4 Favorite Mountain Treks

Backcountry athletes everywhere know and love Colorado for its fourteen thousand foot mountains.  Locals and travelers alike gather at the ground levels of these mountains year round to test themselves against the steep rocky trails that traverse to the high summits.  There are fifty-four “14ers” in all that are spread throughout the state and each offer varying levels of challenge and difficulty.  Some peaks require serious planning, climbing skills, and technical know how, while others can be accomplished as a day hike.  This is not to say that the less technical peaks don’t come with risk.  Of course considerations about AMS, the inherent physicality of these hikes, and certainly weather should be made.  With a little forethought, however, first time and novice peak baggers can achieve the awe-inspiring vistas and pleasures that these mountains provide without much hassle.   

 

There are numerous moderate peaks that are a joy to hike.  Here are four favorites. 

 

Mount Bierstadt

Elevation: 14,060

Range: Front Range

Distance From Trailhead to Summit: 3 Miles

Elevation Gain From Trailhead: 2,400 Feet

Bierstadt is a favorite among peak baggers of all levels, since it’s so close to Denver.  The trail that leads to the summit begins its journey across an open valley, which furnishes open and beautiful views of the mountain ahead.  It travels through thick brush, open grassland, and over a rocky creek.  Gradually after the valley is crossed a series of switchbacks begin that sets in motion the gain of altitude.  As the trail climbs, views of the encompassing Front Range begin to open and the peaks of distant mountains become more and more defined.  This really is an awe-inspiring hike.

 

 

Humboldt Peak

Elevation: 14,064

Range: Sangre De Cristo Range

Distance From Trailhead to Summit: 4.25 Miles (or 1.75 from South Colony Lake)

Elevation Gain: 2,400 Feet

From the trailhead the hike up Humboldt Peak is rather long, but it displays a grand tour of the Sangre De Cristo Range and the “Crestones.”  Humboldt is one of the four Crestones and happens to be the least technical of the four.  The trail that travels the distance to the top of Humboldt is an adventure in itself.  It winds through a thick forest, along rocky ridges, above a clear blue mountain lake, and below the towering rocky spires of the other Crestones.  The final climb to the summit, after the trail hits Humboldt, is steep but displays the grand sharp layers of the surrounding mountains as far as you can see.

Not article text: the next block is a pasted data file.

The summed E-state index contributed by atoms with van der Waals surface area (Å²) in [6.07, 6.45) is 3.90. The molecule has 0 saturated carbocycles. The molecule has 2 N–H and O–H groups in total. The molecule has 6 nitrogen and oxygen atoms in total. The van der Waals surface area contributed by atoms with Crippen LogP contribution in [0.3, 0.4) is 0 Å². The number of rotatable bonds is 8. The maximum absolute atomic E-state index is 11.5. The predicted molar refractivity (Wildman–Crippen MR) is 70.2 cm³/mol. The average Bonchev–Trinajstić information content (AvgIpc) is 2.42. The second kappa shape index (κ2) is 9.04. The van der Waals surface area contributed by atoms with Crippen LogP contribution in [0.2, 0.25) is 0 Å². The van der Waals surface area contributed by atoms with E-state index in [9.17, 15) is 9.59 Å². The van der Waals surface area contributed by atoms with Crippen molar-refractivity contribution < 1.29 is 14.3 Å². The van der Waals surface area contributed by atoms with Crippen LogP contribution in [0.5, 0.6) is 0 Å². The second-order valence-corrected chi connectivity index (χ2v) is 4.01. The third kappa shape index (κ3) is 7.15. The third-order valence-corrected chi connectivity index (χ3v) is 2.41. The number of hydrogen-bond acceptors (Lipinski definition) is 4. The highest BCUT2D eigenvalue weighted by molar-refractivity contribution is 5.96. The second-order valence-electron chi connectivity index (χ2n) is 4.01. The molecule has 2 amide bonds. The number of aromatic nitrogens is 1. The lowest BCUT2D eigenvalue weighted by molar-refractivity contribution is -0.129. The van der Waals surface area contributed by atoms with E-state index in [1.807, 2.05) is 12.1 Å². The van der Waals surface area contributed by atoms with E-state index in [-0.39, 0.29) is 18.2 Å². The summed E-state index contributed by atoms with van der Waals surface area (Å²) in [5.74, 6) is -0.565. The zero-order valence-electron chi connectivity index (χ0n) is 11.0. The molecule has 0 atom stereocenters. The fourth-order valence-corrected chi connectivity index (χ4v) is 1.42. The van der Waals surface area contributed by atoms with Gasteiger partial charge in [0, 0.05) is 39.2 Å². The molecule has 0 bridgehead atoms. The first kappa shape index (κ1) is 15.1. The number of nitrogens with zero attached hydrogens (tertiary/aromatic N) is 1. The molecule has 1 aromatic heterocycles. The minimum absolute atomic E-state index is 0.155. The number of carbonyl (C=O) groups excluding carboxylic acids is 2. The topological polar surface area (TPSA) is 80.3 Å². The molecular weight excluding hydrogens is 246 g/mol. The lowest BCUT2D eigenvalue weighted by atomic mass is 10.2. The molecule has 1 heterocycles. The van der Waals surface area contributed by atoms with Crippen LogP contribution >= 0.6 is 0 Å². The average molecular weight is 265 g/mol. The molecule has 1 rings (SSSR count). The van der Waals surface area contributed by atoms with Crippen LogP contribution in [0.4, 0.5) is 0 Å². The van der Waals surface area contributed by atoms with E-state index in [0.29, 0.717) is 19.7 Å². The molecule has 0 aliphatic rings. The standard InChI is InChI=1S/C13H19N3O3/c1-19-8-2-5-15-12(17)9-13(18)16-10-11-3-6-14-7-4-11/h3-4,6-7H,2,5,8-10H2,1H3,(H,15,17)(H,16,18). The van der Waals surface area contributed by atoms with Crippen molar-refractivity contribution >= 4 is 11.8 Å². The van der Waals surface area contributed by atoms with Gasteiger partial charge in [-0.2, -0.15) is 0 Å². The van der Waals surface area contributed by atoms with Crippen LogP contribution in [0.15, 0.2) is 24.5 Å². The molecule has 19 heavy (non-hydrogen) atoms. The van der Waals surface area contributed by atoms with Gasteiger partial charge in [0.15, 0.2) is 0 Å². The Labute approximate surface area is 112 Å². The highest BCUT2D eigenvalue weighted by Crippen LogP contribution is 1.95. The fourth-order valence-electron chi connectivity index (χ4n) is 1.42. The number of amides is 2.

Mount Sherman

Elevation: 14,036

Range: Mosquito Range

Distance From Trailhead to Summit: 3 Miles

Elevation Gain: 2,400 Feet

 

 

 

 

 

 

 

 

 

 

 

 

 

 

 

 

 

 

 

 

 

 

 

 

 

 

 

 

 

 

 

 

 

 

 

Mount Sherman is the least technical of all the 14ers and is a great mountain for a more leisurely summit trek or to start with when first breaking into peak bagging.  This trail begins on a gradual slope that ascends past an old abandoned mine where much of the original equipment and structures still partially stand and, in some cases, lay.  The trail also passes a large pond in one of the more level areas of the trek just before it ascends again to a saddle.  From the saddle, vistas of the surrounding alpine wilderness and South Park valley far below open up.  The trail then follows a moderate yet keen ridgeline to the top where the views open even further.

 

 

Mount Princeton

Elevation: 14,197

Range: Sawatch Range

Distance from Trailhead to Summit: 3 Miles

Elevation Gain: 3,200 Feet

The trek to the summit of Mount Princeton is a true highland hike since most of the trail, even from the start (when starting from the end of the road), is above tree line.  The bulk of this trek is a steady traverse along the side of a nearby mountain that leads up to a saddle between it and Mount Princeton.  The trail supplies shifting and changing views of the distant valley below and the far jagged range on the other side of the valley.  From the saddle this valley seems even further and almost surreal but on the other side an up close, in comparison, scene of neighboring peaks can be enjoyed.  It is from this landing that the final push to the crown of Princeton is made.  The final climb is steep and in some sections can require some scrambling but reaching the pinnacle is well worth the effort.      

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